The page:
High school students prep for new Common Core Regents exams

Local News

New York State Regents exams are around the corner for high schoolers. Passing scores in five subjects are required to graduate from high school.

State Regents exams for Algebra 2/Trigonometry, for example, will happen June 1 – with Common Core. Later in June, the same test will be offered without Common Core. This is the last year for that.

News 8 caught up with a student getting ready to take the exams, and found out how she’s preparing.

For high school freshman Kate Maguire, New York State Regents exams are coming up.

But it’s trickier for her than it has been for many kids in years past. Almost all of Maguire’s exams will involve Common Core.

School officials say students in certain classes, like ones taking Algebra 2/Trigonometry, will have the option this year to take the non-Common Core test on June 17 – after the required Common Core test June 1. The state will take the best score out of the two.

The executive director of Sylvan Learning Center, Carol Steron, says they have a bootcamp set up on Sundays for students getting ready to take the exam.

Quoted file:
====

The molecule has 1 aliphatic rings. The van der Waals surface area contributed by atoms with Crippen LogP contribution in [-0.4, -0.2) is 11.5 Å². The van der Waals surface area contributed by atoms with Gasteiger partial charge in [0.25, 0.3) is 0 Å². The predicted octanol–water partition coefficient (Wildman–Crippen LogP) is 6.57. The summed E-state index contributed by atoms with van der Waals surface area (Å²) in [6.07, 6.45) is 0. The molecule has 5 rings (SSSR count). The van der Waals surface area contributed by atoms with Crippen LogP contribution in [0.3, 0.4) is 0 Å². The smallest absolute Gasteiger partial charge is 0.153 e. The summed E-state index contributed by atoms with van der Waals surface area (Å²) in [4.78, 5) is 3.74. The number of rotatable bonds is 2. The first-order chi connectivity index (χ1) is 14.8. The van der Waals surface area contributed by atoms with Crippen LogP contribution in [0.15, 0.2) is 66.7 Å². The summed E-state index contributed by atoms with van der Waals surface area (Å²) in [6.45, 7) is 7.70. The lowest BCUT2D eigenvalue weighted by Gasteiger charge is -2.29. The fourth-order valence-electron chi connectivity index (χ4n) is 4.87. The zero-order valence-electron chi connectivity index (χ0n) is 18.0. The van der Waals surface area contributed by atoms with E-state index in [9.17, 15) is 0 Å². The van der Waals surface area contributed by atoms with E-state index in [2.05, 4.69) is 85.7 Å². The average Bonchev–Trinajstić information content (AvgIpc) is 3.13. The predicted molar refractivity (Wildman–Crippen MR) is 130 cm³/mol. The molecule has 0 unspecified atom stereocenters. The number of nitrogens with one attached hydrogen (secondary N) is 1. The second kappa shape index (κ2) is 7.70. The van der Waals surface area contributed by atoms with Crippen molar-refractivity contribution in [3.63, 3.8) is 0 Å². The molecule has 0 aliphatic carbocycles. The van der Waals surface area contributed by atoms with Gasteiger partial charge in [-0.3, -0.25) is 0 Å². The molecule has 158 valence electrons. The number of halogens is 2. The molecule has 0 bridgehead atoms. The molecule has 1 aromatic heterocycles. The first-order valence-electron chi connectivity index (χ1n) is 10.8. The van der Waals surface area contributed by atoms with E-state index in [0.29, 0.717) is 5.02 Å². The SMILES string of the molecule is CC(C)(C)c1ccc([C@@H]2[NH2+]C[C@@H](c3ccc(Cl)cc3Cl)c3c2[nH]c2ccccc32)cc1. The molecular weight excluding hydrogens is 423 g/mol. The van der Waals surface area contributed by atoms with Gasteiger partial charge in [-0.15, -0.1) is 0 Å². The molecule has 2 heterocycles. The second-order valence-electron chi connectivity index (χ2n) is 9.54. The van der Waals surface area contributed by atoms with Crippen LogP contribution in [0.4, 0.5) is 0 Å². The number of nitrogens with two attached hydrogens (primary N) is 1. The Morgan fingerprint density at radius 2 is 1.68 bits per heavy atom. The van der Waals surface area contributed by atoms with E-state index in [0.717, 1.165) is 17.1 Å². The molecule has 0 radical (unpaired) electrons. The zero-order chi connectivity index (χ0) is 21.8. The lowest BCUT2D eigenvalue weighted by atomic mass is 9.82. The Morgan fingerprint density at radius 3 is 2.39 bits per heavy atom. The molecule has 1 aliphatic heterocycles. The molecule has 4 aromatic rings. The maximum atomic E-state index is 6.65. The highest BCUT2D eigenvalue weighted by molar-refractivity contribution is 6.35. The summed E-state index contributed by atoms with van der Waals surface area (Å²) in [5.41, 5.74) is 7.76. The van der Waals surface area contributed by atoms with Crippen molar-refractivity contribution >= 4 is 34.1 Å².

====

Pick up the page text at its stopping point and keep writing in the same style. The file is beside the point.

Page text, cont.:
“This is definitely the busiest time of year,” said Steron. “There are about forty students taking every from math to science to history.”

Regents exam are required in the state of New York to graduate. Students can keep taking these tests as many times as they need to. But they need to have a 65 on each test by graduation in five subjects – English, math, science, global history, and U.S. history and government.

Maguire’s mom, Shelly, says her concern with Common Core on the tests is simple – teachers are learning it along with the students.

“The children feel because the teachers express that it’s all new to them as well, so they get anxious because the teachers are anxious as well,” said Shelly Maguire.

According to officials, the global history exam is the only one that will have nothing to do with Common Core. The English exam this year will be offered two ways: non-Common Core and Common Core. Next year, it will be taken with just the Common Core formula.
 

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